Watchdog extends JD Sports probe as Next ‘defies gravity’
Fashion play: watchdogs want more information
Competition watchdogs have called for further investigation into the proposed merger of JD Sports and FootAsylum.
The Competition and Markets Authority said it may result in a substantial lessening of competition.
Peter Cowgill, executive ehairman of JD Sports Fashion, said: “We continue to believe that Footasylum would be a positive addition to the group, bringing a differentiated customer demographic and fashion-led product range that is complementary to our existing business.
“We also believe that there will be significant operational and strategic benefits from a combination of the two businesses.
“Our discussions with the CMA are ongoing as we consider whether to proceed to Phase 2 or if acceptable remedies can be agreed at this stage. We look forward to working constructively with the CMA in this regard and will provide further updates in due course.”
Next ‘defies gravity’
Full price sales were up 4.3% and pre-tax profit rose 2.7% to £319.6m.
The company said it was maintaining its guidance for the full year, It declared an ordinary interim dividend of 57.5p per share, up 4.5% on last year.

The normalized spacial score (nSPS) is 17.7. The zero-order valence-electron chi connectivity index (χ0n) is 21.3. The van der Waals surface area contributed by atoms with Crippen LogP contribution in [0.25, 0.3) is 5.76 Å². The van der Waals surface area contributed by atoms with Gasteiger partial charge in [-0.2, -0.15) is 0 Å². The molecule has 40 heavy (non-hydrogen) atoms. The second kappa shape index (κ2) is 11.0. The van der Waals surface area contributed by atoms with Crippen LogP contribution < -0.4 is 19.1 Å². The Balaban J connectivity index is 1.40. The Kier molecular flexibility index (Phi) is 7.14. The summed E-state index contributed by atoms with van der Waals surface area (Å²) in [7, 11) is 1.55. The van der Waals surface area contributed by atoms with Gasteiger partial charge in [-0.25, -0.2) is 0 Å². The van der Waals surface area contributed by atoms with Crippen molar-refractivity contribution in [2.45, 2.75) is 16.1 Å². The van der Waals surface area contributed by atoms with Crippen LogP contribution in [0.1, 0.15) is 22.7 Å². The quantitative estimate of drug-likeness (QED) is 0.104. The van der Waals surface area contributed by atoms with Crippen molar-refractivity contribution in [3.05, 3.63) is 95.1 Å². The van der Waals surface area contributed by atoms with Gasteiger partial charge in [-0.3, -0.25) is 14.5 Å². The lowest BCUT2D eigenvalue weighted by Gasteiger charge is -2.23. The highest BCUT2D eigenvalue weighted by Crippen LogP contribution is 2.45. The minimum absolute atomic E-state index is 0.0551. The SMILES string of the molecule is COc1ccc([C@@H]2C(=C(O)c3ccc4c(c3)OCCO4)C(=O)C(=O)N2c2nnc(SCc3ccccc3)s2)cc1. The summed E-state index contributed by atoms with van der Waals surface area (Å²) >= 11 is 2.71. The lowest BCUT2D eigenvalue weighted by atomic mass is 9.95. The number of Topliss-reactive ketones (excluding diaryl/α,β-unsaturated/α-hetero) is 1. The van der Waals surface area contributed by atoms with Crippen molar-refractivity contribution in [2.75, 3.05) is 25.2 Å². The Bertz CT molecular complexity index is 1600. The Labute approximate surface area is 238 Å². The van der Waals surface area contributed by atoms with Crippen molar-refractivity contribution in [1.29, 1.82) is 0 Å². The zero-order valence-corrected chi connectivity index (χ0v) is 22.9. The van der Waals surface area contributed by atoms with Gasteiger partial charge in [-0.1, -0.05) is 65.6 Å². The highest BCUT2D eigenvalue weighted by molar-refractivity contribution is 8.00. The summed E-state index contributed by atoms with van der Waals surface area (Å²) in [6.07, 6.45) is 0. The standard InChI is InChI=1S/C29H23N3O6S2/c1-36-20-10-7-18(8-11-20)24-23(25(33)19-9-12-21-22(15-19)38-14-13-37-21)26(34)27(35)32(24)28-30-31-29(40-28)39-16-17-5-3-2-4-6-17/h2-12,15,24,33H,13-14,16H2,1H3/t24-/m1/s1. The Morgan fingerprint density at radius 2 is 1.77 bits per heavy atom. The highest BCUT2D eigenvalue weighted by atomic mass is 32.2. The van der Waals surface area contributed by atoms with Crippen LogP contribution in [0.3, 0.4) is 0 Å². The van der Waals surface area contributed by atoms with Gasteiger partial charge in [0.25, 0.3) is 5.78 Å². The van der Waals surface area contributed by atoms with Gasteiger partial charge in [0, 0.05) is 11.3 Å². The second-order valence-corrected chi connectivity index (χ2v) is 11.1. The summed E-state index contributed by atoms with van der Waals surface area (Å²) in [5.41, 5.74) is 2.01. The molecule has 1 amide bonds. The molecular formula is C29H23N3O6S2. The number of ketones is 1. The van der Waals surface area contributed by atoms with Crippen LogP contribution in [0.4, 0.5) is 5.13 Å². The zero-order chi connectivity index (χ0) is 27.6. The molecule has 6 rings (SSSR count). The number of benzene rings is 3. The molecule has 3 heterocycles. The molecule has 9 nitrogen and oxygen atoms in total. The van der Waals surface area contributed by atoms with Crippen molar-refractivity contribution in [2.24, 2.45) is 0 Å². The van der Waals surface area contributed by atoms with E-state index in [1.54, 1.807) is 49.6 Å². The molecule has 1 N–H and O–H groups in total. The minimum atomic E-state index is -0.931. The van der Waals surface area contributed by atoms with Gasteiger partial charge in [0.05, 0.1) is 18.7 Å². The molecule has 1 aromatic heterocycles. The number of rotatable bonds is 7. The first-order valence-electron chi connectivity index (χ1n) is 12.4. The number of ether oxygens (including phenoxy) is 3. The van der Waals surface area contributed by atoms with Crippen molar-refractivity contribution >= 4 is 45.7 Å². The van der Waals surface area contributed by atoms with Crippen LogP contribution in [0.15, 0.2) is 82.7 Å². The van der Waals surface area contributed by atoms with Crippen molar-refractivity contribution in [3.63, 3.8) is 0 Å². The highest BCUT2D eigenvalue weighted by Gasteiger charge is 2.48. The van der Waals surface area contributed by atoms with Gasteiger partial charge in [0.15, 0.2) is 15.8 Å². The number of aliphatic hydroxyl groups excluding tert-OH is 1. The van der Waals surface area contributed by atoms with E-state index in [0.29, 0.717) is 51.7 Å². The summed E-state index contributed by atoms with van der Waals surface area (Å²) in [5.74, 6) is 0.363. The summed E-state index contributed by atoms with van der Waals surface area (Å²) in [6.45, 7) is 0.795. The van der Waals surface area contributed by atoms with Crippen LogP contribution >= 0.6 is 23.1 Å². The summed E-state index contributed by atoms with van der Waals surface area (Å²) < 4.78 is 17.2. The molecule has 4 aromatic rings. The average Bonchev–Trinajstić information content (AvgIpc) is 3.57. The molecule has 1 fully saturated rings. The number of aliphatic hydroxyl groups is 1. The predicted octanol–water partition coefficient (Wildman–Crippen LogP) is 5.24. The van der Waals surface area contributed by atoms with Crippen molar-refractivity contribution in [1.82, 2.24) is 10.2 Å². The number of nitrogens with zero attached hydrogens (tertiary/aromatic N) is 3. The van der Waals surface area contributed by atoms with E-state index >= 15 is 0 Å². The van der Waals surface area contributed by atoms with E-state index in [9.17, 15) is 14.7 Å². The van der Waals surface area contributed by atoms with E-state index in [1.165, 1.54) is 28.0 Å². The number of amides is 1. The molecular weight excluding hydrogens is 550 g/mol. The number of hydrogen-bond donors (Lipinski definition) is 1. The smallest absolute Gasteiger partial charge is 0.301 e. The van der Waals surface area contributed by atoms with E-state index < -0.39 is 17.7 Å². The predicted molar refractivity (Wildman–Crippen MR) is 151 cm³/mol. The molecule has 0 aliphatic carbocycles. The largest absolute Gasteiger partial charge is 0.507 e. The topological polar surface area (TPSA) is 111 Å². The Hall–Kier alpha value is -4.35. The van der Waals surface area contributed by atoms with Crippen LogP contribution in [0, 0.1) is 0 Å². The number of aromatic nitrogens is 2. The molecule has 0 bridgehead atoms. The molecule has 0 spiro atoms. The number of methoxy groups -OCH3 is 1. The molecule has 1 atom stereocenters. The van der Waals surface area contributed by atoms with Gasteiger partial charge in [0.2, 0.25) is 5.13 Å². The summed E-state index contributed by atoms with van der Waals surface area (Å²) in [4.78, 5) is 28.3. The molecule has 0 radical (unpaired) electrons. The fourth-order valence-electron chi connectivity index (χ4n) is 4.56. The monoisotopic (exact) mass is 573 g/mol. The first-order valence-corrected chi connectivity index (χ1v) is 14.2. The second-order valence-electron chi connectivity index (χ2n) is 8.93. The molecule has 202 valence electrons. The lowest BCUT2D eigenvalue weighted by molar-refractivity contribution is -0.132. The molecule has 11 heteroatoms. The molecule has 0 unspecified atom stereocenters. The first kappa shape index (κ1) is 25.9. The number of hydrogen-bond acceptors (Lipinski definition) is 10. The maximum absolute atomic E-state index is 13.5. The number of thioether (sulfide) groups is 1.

Ed Monk, associate director from Fidelity Personal Investing’s share dealing service said: “Next appears to be defying gravity in the troubled retail sector.
“Profit guidance was raised in July and that has been borne out today in interims showing the fashion chain grew full price sales by 4.3% compared to the same point last year, with profit up 2.7% and earnings per share up 7.5%. A healthy dividend increase is the reward for investors.
“Not only are headline numbers improving, but they are doing so with the help of bricks-and-mortar Next stores, which are proving more resilient than many predicted. Although online is clearly where Next is moving, and having to compete with its own lines with non-brand clothes, its physical stores complement the online arm by offering shoppers somewhere to click and collect, or return unwanted items.
“Next shares have been among the strongest performers this year, adding around 46% so far in 2019. That has taken valuations out of bargain basement territory and the shares now trade around 14 times price-to-earnings, close to their long-run level.”
After ONS figures showed retail sales fell by 0.2% in August, Next CEO Lord Wolfson was dismissive of claims that Brexit was keeping shoppers from the high street.
“It is very hard to determine whether the uncertainty over Brexit is having any effect on consumer spending and we can find no evidence that it is affecting spending on small ticket price items.
“Some suggest that the fact of Brexit, of itself, might undermine consumer confidence.
“Certainly, the first few weeks of the Autumn season have been disappointing. However, we believe that the warm start to September has done much more to hinder sales than the political temperature.
Our experience is that political storms, of themselves, rarely affect sales and consumers only change their behaviour when those events directly impair their income or increase their non-discretionary expenditure.
“Our view is that Brexit will only materially affect consumer spending in the event that it triggers inflationary pressure on prices or logistical problems at our ports.”